Eugenio Lucas Velázquez was a Spanish painter in the Romantic style, known for genre and costumbrista scenes which often featured fantastic elements. Nineteenth-century sources refer to him as Eugenio Lucas Padilla, which has caused some confusion, although it seems reasonable to assume that Velázquez was an adopted name. Few of his paintings are signed, causing a problem with attribution as well.
He was born to a middle-class family in Madrid and was originally a cabinet-maker. It is difficult to reconstruct his artistic studies. In the catalog accompanying his works at the Exposition Universelle (1855), he claims to have attended the Real Academia de Bellas Artes de San Fernando and studied with José de Madrazo, even though he had abandoned the Classicism taught there. It is known that he displayed four works at the Academia in 1841 and spent long hours copying the paintings at the Museo del Prado; especially those of Goya and Diego Velázquez.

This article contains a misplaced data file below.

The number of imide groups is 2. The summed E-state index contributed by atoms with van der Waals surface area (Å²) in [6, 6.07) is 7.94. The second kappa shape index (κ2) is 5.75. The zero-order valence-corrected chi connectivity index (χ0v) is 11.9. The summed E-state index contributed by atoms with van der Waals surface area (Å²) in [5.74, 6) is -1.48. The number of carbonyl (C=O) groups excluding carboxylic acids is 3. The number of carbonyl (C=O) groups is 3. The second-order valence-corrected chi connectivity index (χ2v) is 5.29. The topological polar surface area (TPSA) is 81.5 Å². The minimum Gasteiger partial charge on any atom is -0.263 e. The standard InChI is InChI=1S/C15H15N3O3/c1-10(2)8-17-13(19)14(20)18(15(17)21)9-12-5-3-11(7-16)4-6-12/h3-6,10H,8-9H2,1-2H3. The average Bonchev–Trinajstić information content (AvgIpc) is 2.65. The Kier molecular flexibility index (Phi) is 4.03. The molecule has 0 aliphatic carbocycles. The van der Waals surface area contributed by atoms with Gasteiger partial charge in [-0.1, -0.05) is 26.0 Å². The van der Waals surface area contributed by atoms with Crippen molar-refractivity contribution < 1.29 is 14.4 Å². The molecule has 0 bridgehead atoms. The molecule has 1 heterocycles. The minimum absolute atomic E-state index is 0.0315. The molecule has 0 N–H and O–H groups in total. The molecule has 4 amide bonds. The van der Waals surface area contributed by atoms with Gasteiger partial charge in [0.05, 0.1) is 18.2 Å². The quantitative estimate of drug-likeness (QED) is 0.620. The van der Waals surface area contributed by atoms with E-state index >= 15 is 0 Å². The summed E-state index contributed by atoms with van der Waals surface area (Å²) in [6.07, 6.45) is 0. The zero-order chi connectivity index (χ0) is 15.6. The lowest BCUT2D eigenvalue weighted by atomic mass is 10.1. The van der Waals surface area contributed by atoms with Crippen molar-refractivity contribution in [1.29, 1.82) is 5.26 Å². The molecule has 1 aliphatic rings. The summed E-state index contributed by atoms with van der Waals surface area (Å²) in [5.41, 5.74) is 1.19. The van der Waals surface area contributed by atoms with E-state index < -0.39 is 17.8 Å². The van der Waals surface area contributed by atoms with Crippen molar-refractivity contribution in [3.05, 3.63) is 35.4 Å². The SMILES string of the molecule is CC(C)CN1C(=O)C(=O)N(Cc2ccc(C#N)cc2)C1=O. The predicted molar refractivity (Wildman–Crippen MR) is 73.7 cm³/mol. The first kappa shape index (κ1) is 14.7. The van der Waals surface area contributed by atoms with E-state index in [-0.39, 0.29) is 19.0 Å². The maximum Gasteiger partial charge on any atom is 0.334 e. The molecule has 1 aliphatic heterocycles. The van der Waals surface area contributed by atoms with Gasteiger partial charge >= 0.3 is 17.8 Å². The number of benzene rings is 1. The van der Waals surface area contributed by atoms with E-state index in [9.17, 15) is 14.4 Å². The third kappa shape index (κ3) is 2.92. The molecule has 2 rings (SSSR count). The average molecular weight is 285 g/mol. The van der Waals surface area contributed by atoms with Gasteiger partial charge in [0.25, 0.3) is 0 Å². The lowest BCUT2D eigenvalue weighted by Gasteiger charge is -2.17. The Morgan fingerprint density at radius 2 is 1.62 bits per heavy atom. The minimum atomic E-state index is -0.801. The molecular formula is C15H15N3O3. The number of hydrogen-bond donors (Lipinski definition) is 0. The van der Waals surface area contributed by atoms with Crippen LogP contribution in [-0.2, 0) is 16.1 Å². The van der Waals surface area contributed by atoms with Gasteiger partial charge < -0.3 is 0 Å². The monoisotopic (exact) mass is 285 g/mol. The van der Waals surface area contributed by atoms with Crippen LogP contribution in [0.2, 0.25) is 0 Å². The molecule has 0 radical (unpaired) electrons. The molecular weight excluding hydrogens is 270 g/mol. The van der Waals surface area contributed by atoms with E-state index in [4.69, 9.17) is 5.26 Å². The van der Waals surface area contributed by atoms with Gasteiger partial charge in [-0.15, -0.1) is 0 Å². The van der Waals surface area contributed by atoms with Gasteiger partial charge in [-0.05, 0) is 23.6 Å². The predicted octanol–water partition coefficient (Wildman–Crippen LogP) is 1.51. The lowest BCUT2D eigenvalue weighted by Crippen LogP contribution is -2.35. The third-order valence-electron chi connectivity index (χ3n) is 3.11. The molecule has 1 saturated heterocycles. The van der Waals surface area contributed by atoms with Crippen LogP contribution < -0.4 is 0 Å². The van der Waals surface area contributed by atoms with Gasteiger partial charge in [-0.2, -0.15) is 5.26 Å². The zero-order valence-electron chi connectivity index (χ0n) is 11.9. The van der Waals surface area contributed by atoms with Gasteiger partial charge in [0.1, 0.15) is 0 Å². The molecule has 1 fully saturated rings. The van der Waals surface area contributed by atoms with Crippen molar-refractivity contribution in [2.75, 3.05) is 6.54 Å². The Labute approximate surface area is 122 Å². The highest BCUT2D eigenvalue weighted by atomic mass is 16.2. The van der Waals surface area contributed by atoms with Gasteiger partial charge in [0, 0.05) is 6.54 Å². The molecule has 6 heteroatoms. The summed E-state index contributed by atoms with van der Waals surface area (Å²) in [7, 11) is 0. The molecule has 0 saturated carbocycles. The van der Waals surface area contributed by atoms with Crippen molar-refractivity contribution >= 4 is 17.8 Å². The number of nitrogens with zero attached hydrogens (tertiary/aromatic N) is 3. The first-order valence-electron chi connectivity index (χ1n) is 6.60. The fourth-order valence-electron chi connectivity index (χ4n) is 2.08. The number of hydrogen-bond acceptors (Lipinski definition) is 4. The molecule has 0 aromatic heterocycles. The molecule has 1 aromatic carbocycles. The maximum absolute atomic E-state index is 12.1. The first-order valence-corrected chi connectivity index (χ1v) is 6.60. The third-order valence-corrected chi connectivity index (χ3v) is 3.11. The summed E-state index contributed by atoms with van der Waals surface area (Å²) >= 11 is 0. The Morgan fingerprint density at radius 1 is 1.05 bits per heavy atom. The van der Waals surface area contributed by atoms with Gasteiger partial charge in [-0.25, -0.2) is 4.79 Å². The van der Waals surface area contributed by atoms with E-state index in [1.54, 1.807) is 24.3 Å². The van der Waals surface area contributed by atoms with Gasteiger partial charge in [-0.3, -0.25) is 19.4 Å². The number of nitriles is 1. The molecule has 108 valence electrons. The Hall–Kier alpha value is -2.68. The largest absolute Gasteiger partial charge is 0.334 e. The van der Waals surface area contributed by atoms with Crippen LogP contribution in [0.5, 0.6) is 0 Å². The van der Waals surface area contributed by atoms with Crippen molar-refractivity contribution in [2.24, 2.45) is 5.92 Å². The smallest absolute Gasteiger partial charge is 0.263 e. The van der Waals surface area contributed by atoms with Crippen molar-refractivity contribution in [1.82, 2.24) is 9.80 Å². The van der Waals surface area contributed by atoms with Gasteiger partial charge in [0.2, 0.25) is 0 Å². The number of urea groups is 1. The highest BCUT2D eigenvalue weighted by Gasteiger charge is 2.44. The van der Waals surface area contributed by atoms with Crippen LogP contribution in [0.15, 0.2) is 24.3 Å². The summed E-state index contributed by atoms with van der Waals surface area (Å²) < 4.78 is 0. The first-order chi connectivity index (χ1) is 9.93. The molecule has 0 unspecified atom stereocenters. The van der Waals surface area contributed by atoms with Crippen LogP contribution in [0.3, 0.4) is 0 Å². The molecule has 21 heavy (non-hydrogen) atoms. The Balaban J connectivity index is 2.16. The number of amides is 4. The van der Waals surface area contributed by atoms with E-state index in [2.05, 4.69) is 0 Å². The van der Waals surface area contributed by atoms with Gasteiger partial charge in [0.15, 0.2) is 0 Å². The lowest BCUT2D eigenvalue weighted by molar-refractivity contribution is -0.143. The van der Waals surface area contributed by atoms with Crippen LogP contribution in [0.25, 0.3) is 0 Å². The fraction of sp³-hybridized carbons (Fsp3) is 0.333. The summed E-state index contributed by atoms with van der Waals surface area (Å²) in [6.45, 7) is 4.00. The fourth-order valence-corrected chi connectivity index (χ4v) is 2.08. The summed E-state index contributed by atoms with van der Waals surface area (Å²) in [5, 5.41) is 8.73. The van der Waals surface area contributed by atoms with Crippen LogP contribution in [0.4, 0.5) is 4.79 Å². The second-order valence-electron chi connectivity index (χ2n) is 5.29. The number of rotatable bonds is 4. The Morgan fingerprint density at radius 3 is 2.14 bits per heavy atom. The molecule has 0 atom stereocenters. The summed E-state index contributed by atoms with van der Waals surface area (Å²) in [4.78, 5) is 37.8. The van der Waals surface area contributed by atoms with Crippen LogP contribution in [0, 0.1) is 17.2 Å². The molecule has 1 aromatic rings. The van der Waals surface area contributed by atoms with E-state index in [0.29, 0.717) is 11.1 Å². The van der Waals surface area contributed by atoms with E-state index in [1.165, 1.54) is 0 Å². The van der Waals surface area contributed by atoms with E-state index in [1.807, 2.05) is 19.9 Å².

He joined the National Militia in 1843 and was a member until the late 1850s. The following year, he married Martina Hernández Muñoz. In 1848, apparently suffering from financial difficulties, they went to live with her aunt, Vicenta. Within a year, thanks to some successful exhibitions, he had acquired commissions that enabled them to establish their own home.
In 1850, he was one of the artists commissioned to provide decorations for the ceiling of the new Teatro Real (since painted over or removed). Queen Isabel II attended the opening, named him an honorary court painter, and made him a Knight in the Order of Charles III. After that, most of his clients came from the upper nobility; most notably, the Marqués de Salamanca, who later had one of Goya's Black Paintings removed and placed in his palace.
In 1852, he took a trip to Paris, possibly accompanied by his mistress, Francisca Villaamil, the sister of Jenaro Pérez Villaamil. In Paris he came under the influence of Delacroix. The following year, he and his wife were separated. He and Francisca had four children, including the artist, Eugenio Lucas Villaamil.
During the 1860s, he made several more trips to Paris, with visits to Switzerland and Italy. On one trip to Paris, it is said that he went to the Louvre and discovered that a painting attributed to Diego Velázquez was actually one of his. True or not, this could serve to explain his use of the name "Velázquez". In his later years, he was criticized as being a mere copier of Goya.